23 or 25mm Clinchers to race and train? Which clinchers to choose?

by MattFr   July 22, 2013  

I know I'm going to get all sort of responses, but I'm currently thinking of going to 25mm tyres after a number of people have told me the advantages of the lower rolling resistance. What I'm wondering is would you use them for both racing and training? And I guess does rider weight (64kg) make a difference to tyre choice?
Also what would be the clincher of choice? In an ideal world I'd opt for an open tubular type for best, and a cheaper training tyre, but I'm not sure this is an option at the moment.

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I regularly ride 25mm or 28mm, and i'm no heavyweight (63kg).

More comfy than 23mm, in my admittedly limited experience. And they don't seem to slow me down.

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posted by PJ McNally [586 posts]
22nd July 2013 - 9:04

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If you want one tyre for both then open tubs are not the best option - you might be lucky but they would be best used as a racing tyre, with latex tubes.

Vittoria Corsa or Veloflex, with lovely gumwall sides.

For 25mm tyres which are good as training and racing I like Vredestein Fortezza. Continental do their GP 4000s in 25mm but I've never really been impressed with Conti.

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posted by abudhabiChris [517 posts]
22nd July 2013 - 9:23

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Double check frame clearance is enough for 28's first! Also some 25's have wider profile than others (Vittoria open corsa as mentioned in 25c appears a very wide and round profile,.it will only just fit in one of the bikes I've put them on..

Conventional wisdom is 23 for racing,.I understand. (I don't race), but comfort is not as much of a factor, they are a little lighter, plus unless you don't get the more aero limitations on conventional width rims (bulge of tire over and above brake track width)

Marginal gains and all that...

But this is just theory, and if you prefer to be comfortable you might find wider is more beneficial than narrow tires

posted by 700c [556 posts]
22nd July 2013 - 14:40

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KiwiMike wrote:
I swapped from 23 to 28 (Gatorskins) 6 months ago. Apart from only having had one flat in over 3,000km, I'm faster and have no more wrist/bum pain from vibration on poorly-surfaced roads. I follow the 15% drop rule - http://goo.gl/fkCwA - so for a 70kg rider + 10kg bike, I run 80psi rear / 50psi front.

This might be heresy to those who 'know' different, but the science says 15% drop and a larger tyre means same or lower rolling resistance, less fatigue, and fewer punctures.


That's very interesting; so you've not had any issues with pinch flats or damaged rims hitting the edges of holes with such low pressures?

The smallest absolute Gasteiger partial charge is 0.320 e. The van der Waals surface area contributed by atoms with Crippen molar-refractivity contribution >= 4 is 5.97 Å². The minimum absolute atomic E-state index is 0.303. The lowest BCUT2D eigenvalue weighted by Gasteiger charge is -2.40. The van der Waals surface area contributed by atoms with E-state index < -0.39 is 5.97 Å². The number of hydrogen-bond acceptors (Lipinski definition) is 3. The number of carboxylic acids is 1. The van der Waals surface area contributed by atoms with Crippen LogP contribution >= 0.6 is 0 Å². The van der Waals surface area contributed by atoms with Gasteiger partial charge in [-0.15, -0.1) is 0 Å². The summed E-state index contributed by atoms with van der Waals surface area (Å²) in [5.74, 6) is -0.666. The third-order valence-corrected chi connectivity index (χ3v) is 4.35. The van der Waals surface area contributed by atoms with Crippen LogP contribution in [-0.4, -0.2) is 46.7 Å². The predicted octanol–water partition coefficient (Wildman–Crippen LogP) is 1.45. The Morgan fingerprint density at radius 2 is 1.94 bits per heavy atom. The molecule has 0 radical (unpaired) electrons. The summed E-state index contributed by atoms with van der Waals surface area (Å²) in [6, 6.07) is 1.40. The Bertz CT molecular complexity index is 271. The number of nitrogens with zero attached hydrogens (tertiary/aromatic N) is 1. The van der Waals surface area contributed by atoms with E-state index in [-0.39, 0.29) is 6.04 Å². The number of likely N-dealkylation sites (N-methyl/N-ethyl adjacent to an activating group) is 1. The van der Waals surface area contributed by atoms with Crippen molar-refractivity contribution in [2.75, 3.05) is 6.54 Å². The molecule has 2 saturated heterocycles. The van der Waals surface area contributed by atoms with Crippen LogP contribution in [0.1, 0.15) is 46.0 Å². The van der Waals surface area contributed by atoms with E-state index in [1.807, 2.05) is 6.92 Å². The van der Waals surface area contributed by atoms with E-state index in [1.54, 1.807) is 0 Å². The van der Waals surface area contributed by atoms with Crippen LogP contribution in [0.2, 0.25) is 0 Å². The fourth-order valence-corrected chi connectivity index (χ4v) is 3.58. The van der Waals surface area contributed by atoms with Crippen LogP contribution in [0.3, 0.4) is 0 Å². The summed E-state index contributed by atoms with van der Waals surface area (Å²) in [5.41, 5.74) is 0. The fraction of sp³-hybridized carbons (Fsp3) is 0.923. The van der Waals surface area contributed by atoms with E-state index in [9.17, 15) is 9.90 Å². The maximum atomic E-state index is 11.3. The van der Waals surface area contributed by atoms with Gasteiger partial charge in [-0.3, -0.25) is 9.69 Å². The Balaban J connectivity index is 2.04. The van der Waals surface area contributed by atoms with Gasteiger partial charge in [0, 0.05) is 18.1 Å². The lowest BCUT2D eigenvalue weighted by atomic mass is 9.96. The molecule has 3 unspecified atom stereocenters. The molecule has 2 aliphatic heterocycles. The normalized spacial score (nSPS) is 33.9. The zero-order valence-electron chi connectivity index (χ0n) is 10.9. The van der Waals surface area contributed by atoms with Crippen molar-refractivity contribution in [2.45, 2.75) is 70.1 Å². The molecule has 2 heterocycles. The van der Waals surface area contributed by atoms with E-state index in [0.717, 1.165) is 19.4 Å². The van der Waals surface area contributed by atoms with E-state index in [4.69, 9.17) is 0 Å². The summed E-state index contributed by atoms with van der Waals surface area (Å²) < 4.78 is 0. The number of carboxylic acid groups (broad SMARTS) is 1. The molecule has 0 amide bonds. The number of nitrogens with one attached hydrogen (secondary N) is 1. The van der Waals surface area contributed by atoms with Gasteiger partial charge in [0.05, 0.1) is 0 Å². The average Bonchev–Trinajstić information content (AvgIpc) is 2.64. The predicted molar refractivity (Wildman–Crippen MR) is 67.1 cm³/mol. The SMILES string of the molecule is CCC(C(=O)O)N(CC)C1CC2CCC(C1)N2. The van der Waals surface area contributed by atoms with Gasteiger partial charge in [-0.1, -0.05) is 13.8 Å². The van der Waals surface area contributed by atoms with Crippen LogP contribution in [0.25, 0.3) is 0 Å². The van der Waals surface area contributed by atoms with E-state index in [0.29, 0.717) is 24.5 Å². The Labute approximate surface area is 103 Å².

posted by chrismday [49 posts]
22nd July 2013 - 16:38

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700c wrote:
Conventional wisdom is 23 for racing,.I understand. (I don't race), but comfort is not as much of a factor, they are a little lighter, plus unless you don't get the more aero limitations on conventional width rims (bulge of tire over and above brake track width)

Marginal gains and all that...

But this is just theory, and if you prefer to be comfortable you might find wider is more beneficial than narrow tires

No-one wins or loses because of 2mm of tyre width or 20 grammes difference in weight. Those gains are at the thinnest end of marginal. But a 25mm tyre does give you a greater volume of air so a little more comfort, though IME it's not 'night and day'.

Pressure can make quite a difference, mainly because too hard a tyre will be bouncing you and your bike around instead of deforming and absorbing surface irregularities. I'm 62 kg and for racing I put 100 psi in my Ultremos for smooth courses, 90 psi on the rougher ones. Was happy with ~80 psi in the 25mm Vittoria Rubino Pro 2s I had. I began racing club TTs on 28mm Bontrager Hardcase tyres (talk about making it harder!) and one night I forgot to check the rear - it was just 40 psi yet it didn't seem to make much difference!

If you were another 10 kg heavier I'd add 5 psi to those numbers but every rider should establish their preferred pressures.

More tyre suggestions - http://road.cc/content/forum/88042-help-tyre-choice

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posted by Simon E [1947 posts]
22nd July 2013 - 19:20

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Simon E wrote:
700c wrote:
Conventional wisdom is 23 for racing,.I understand. (I don't race), but comfort is not as much of a factor, they are a little lighter, plus unless you don't get the more aero limitations on conventional width rims (bulge of tire over and above brake track width)

Marginal gains and all that...

But this is just theory, and if you prefer to be comfortable you might find wider is more beneficial than narrow tires